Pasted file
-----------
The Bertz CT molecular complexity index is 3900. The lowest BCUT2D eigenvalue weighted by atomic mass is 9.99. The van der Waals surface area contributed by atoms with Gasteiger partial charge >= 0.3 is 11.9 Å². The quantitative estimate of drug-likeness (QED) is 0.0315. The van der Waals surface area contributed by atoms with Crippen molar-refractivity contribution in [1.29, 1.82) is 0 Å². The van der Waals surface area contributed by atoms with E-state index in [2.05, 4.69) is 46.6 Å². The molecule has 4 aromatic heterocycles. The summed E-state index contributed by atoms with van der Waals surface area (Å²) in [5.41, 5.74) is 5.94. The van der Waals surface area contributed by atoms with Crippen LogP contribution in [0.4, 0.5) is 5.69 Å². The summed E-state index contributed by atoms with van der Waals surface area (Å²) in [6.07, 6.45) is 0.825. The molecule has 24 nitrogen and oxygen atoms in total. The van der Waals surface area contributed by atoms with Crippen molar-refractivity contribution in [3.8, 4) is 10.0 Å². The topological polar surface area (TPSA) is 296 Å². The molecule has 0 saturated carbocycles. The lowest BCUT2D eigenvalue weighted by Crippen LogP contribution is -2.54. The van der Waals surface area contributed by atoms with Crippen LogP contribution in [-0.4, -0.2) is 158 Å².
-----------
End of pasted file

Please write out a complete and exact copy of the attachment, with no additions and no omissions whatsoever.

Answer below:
The Bertz CT molecular complexity index is 3900. The lowest BCUT2D eigenvalue weighted by atomic mass is 9.99. The van der Waals surface area contributed by atoms with Gasteiger partial charge >= 0.3 is 11.9 Å². The quantitative estimate of drug-likeness (QED) is 0.0315. The van der Waals surface area contributed by atoms with Crippen molar-refractivity contribution in [1.29, 1.82) is 0 Å². The van der Waals surface area contributed by atoms with E-state index in [2.05, 4.69) is 46.6 Å². The molecule has 4 aromatic heterocycles. The summed E-state index contributed by atoms with van der Waals surface area (Å²) in [5.41, 5.74) is 5.94. The van der Waals surface area contributed by atoms with Crippen LogP contribution in [0.4, 0.5) is 5.69 Å². The summed E-state index contributed by atoms with van der Waals surface area (Å²) in [6.07, 6.45) is 0.825. The molecule has 24 nitrogen and oxygen atoms in total. The van der Waals surface area contributed by atoms with Crippen molar-refractivity contribution in [3.8, 4) is 10.0 Å². The topological polar surface area (TPSA) is 296 Å². The molecule has 0 saturated carbocycles. The lowest BCUT2D eigenvalue weighted by Crippen LogP contribution is -2.54. The van der Waals surface area contributed by atoms with Crippen LogP contribution in [-0.4, -0.2) is 158 Å².